In late December, DARPA awarded a $US1.5 million contract to Raytheon to develop small satellites capable of quickly providing US ground troops with imagery of their surroundings.
The SeeMe satellite — named after DARPA’s quest for Space Enabled Effects for Military Engagements — is about the size of a water cooler and is cheaper to make and launch than the typical hardware sent into orbit.
Satellite imagery at the moment is more of a strategic than a tactical asset. It can help commanders decide on their next move. But it can’t give individual soldiers an idea of what lies beyond the next thick line of trees.
The SeeMe program aims to change that.
“It’s really about two things,” Randy Gricius, director of Raytheon’s space innovations group, told Business Insider. “It’s about persistence — having the data pretty much anytime [a soldier] needs it — and about him being able to control it.”
The kind of persistence Gricius refers to relies on having enough satellites to cover an big area of operations at a moment’s notice.
The greater the number of satellites in orbit, the more likely it is that one will be flying overhead where and when it’s needed. Gricius estimated that it would take only 24 of these small satellites to provide images of the ground anywhere within an area half the size of the United States within 90 minutes.
DARPA hopes that its satellites will be able to relay that information to soldiers on the ground in exactly that span of time, according to its description of SeeMe, which adds that soldiers will be able “to hit ‘see me’ on existing handheld devices to receive a satellite image of their precise location”.
The satellites will come equipped with a colour camera and a ten-inch telescope, Gricius said.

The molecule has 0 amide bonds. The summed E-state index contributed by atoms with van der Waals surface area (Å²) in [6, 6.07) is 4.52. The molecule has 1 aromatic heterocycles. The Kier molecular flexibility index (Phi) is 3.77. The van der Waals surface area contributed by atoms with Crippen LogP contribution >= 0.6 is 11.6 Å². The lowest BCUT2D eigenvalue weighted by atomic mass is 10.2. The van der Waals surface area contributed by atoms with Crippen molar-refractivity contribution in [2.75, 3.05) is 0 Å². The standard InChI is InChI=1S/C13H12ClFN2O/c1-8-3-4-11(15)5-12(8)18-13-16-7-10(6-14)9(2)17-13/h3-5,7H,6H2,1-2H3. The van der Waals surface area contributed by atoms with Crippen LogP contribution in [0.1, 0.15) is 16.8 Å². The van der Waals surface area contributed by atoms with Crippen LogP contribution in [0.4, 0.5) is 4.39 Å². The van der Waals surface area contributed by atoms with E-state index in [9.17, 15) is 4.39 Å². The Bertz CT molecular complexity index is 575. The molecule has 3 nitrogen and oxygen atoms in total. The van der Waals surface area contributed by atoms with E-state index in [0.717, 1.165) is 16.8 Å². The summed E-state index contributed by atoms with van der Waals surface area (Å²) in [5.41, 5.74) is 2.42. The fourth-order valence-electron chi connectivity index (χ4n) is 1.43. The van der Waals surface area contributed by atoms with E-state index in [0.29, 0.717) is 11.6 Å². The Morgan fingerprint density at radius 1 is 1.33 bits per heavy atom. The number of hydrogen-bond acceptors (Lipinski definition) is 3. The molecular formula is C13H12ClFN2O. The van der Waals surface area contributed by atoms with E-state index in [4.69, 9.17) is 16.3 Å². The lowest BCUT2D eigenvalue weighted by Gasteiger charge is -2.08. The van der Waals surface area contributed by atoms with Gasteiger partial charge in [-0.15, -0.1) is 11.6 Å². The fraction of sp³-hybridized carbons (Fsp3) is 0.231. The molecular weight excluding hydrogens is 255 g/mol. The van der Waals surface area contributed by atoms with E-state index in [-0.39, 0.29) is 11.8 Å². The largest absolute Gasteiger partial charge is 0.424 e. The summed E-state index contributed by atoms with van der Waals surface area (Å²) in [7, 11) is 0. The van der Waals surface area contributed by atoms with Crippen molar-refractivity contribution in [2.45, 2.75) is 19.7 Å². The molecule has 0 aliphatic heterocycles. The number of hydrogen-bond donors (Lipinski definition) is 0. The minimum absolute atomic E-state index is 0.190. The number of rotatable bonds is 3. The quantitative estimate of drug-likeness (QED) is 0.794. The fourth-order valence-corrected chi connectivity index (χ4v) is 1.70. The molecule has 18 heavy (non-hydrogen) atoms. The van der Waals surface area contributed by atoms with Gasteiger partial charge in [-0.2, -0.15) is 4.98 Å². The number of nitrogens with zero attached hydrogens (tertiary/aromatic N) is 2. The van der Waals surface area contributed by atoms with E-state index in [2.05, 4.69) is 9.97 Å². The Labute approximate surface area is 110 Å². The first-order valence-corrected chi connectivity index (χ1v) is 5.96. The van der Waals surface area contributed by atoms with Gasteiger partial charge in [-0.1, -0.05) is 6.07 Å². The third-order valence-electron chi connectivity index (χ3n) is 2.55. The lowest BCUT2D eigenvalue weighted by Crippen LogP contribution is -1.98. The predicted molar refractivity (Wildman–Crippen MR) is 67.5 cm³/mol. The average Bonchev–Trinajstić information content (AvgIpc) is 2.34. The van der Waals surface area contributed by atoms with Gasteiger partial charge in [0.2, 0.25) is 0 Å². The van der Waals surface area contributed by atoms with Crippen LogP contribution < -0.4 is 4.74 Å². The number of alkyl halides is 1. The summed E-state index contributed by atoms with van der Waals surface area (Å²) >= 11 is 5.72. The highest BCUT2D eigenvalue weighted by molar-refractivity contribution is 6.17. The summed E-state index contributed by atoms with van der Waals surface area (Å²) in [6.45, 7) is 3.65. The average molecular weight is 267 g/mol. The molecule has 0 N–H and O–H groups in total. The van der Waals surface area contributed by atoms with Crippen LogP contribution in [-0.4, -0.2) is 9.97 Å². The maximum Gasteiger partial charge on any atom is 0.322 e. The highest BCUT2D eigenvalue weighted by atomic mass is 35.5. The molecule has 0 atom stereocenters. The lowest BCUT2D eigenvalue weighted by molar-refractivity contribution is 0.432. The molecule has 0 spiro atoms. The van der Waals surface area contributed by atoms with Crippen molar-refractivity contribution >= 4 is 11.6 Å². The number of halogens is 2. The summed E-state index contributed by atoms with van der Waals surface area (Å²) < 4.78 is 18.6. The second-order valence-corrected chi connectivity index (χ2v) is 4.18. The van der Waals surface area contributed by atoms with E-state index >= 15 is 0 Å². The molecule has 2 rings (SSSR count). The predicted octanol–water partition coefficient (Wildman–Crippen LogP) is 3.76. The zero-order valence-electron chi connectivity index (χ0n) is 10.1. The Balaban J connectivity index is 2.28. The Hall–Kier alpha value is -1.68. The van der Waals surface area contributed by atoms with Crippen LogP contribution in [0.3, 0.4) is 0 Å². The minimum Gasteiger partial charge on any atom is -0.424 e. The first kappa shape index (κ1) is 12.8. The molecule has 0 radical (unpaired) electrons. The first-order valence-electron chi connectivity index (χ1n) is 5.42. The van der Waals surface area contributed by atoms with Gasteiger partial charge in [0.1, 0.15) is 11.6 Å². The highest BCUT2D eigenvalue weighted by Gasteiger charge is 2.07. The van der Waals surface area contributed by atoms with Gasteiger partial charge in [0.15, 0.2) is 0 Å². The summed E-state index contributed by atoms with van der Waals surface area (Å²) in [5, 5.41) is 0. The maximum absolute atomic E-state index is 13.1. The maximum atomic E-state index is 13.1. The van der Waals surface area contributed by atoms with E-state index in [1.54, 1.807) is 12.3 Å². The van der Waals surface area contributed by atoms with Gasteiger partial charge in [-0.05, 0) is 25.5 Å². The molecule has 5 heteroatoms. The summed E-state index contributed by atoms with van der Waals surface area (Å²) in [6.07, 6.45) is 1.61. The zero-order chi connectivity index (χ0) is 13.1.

The program still has a ways to go. But if ever seen to completion, it would completely change how US troops request and process satellite imagery.
Currently, soldiers don’t carry the hardware or software needed to receive imagery from the satellites. There are few existing satellites that are actually capable of ground-imaging, which is another reason the quick imaging DARPA envisions isn’t yet possible.
And then there’s the crowded virtual pipeline that today’s satellite imagery travels through before getting to whomever needs it.
“A soldier on a battlefield is talking to some kind of command post with a satellite terminal that then relays the signal to the satellites,” Gricius said, explaining the current process for obtaining satellite imagery. “The image comes back through that command post and back out to the soldier.”
SeeMe satellites would cut the middleman (the command post) out of the equation.
The satellites also have shorter operational lives than the larger models built to survive years or even decades in space. After two or three months in low orbit, SeeMe satellites are designed to reenter the atmosphere and burn up without a trace.
The satellites could use off-the-shelf materials to keep costs below $US500,000 per unit: nitrous oxide propulsion systems borrowed from the auto racing world, valve technology from medical supplies, and processors similar to what are found on inexpensive personal computers.
“They’re literally off the shelf,” Gricius said about the processors. “You can go on a catalogue and order them today” — though he added that these have yet to be proven space-worthy.
Typical satellites are equipped with “space-qualified parts,” Gricius said. “They’re hardened, and they have had a lot of testing done to make sure they’re reliable.” That also makes them much more expensive.
But the smaller satellites might not need to be as durable. Radiation tolerance is an important feature for high-budget satellites, but it’s not as critical in low orbit where the SeeMes will be flying.
Raytheon will look to lower assembly costs for its micro-satellites by repurposing a missile manufacturing and test line in Tucson, Arizona, which they have dubbed “the small space factory.”
Raytheon aims to launch a SeeMe satellite aboard a SpaceX Falcon 9 rocket in September. Up to ten other Raytheon satellites for other government programs will be along for the ride as well. If all goes well, after 90 days of testing the SeeMe may be put to actual use — Raytheon has pledged to hand any remaining life the satellite has after that time over to the US government.
That could pave the way for an American military that’s much more aware of its combat surroundings, from the top brass to its men and women on the ground.
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